Delaware Governor John Carney and Delaware Tech President Mark Brainard, along with state and local officials, celebrated the completion of Delaware Tech’s statewide solar energy system at the College’s Charles L. Terry Campus in Dover today. The recently completed solar carport array near the campus entrance from Scarborough Road is the last of nine projects to erect solar arrays at all four Delaware Tech campus locations. The statewide system includes carports, ground mounts and rooftop arrays.
“This partnership with Standard Solar and Urban Grid, combined with our other energy saving initiatives, has helped us exceed our goal of a 20% reduction in the College’s carbon footprint by 2020 three years ahead of schedule,” said Dr. Mark T. Brainard, president of Delaware Tech. “These arrays provide both economic and educational benefits for the College and our students.”
The solar arrays are expected to offset approximately 12 percent of the annual total energy needs for Delaware Tech. The project statewide is one of the largest solar systems in Delaware and was funded as part of a 20-year power purchase agreement with Standard Solar.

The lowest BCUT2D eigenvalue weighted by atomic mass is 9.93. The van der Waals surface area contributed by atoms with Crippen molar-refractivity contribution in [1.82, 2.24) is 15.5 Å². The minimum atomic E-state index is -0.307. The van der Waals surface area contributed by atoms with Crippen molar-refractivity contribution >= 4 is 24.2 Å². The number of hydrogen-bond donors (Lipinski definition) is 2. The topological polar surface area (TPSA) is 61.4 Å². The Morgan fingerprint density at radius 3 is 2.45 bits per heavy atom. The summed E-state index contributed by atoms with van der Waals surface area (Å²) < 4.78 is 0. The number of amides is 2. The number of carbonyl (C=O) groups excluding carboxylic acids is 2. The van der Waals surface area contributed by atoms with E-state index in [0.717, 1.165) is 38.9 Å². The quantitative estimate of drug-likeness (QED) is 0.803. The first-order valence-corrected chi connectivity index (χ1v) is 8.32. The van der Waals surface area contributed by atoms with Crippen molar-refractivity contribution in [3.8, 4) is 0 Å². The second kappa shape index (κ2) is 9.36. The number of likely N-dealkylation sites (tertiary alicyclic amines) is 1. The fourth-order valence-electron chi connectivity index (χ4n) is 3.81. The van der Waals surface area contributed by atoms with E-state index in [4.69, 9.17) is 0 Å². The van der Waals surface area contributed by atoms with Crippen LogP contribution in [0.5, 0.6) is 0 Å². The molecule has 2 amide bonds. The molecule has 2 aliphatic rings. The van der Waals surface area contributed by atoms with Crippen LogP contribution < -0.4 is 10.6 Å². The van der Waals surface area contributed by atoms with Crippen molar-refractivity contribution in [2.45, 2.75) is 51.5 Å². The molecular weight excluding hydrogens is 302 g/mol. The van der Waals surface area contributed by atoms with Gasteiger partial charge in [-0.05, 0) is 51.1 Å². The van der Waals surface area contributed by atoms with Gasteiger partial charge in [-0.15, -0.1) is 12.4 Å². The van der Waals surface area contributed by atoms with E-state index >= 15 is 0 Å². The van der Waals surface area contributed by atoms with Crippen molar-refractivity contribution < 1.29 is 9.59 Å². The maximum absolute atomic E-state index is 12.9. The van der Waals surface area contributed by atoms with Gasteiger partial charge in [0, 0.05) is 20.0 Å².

“Delaware Tech sets an example for other institutions to follow,” said Governor John Carney. “They are not only educating and training the future leaders in energy management and solar energy. They are providing inspiration to their students and the community by making these kinds of investments, which are both environmentally and fiscally responsible.”
Phase One of the project, which was completed in December 2013, included a solar carport and rooftop array at the Wilmington Campus, rooftop arrays at the Stanton and Dover Campuses, ground mounted panels at the Georgetown Campus. Phase Two, which was just completed, included rooftop arrays at the Georgetown and Dover Campuses and the solar carport array at the Dover Campus.
The completion of the solar array project demonstrates the College’s commitment to green energy and complements its energy management education and training programs statewide. The combination of the solar arrays, the work being done by campus energy task forces, the construction of approximately $7 million in energy conservation measures, and participation in the state aggregate power purchasing program has resulted in a 25% reduction in the College’s carbon footprint.
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